The Product Owner role
When thinking about Product Owner tasks, the creation of User Stories and backlog maintenance are always identified as the most important things that a Product Manager/Owner delivers to their development teams. But the role of a Product Owner involves much more than the simple translation between business requirements and well-known-everyone-accepted User Stories template.
If you want to get an overview on how we do it here in Mindera, keep reading.
User Stories gathering and MVP roadmap definition
Our projects, usually, start with a Sprint 0. The Sprint 0 is a more than one day intense meeting, where a multidisciplinary team of developers, product owner and designers, get together with the client to discuss the project requirements (functional and non-functional) and to depict them in Epics and Stories. The multidisciplinarity of the team available during this sprint is of paramount importance, mainly because each person, with their different background and knowledge, give different perspectives on how to better answer the client requests. Following an MVP approach, by the end of the Sprint we a have set of stories (in different levels of definition, from fully to roughly described) together with some application mockups/layouts.
Sprint 0 also delivers an overall roadmap that will guide, from a high level perspective, the project execution. By the end of the sprint (i.e. a 3 day meeting), the project team can just start working directly in the project stories. So, there is no project slow start and the team is engaged, working and delivering since the very first minute.
User Stories and the Development team
Bad user stories have a strong negative impact on the development team, they are the cause of endless friction and misunderstanding on the customer and, more than less, result in missed deadlines and/or sprints.
We like to think on developers are great problem solvers, instead of order-takers, checking off a list of specific requirements. If you follow this idea, then User Stories are the trigger to start open discussions around user, business or technical requirements. Open discussions give the chance for individuals to elaborate and collaborate on the User Story definition, while, at the same time, establishes a trusts and empowerment relationship between the PO and the Dev Team. So, the rejection of the command and control model and the open discussion concept, gives us the opportunity to discuss the User Stories from different points of view (each individual bringing his/her own experience), which hugely reduces the chance for bad user story definition. When we start a development cycle we are sure that the entire team is aware of the problems we are solving along with the possible risks that may appear during the journey — we are all empowered; we all share responsibility!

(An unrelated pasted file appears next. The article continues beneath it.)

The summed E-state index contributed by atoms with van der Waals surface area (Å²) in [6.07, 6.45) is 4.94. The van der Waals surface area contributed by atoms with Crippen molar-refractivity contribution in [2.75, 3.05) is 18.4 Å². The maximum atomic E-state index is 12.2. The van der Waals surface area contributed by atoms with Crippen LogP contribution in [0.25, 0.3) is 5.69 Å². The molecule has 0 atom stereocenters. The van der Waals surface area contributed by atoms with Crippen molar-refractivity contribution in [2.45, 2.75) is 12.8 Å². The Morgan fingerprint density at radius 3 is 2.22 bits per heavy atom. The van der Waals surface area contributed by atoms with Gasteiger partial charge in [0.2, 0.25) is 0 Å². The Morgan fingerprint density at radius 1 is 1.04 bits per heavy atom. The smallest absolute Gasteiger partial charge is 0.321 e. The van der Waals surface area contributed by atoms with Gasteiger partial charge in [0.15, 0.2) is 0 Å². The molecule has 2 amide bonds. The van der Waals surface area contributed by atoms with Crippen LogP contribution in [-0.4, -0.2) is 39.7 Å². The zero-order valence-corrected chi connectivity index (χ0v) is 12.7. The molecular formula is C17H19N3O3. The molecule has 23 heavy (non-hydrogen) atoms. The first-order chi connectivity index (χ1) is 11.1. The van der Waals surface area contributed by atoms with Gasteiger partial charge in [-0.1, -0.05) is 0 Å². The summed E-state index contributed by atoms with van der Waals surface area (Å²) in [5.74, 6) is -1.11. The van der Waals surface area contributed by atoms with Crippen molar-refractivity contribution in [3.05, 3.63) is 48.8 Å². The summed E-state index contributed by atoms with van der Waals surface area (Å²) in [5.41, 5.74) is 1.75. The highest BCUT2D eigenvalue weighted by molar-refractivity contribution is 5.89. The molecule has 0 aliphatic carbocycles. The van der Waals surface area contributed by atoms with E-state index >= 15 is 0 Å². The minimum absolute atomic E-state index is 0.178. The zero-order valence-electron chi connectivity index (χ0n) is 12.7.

Roadmaps, Development Cycles and the Development Team
If you read till here you know already that the development team is as much as possible aware of the User Stories and aware of the business — team members were involved on the User Stories discussion. Developers have a clear idea of the overall product we, as a team, are developing. As the PO you define the stories that should be included in each development cycles and the roadmap, right? Wrong! You don’t define, you propose, discuss and negotiate! And there is a huge different in this. And what if there is an imperative, impossible to move ahead god-demand business reason, then the PO starts a discussion as open as possible about the stories that need to be included, explaining the reasons and the plan. If a trust relationship is in place, the entire team will understand, engage and help on how to overcome any roadblocks, otherwise you will have people doing tasks just because someone ordered to.
Of course that, as a PO, you always have the responsibility to keep the backlog as organized as possible and to structure the stories into Epics and Themes so they directly and clearly relate to clients expectations and team availability. It is under the PO responsibility to organize things, but not to decide or enforce.
Note: it doesn’t matter what is the agile management framework you play with, from kanban to scrum, we really believe that by putting people as the core of all your actions, we get better results, customer recognition and in the end — happier people ;)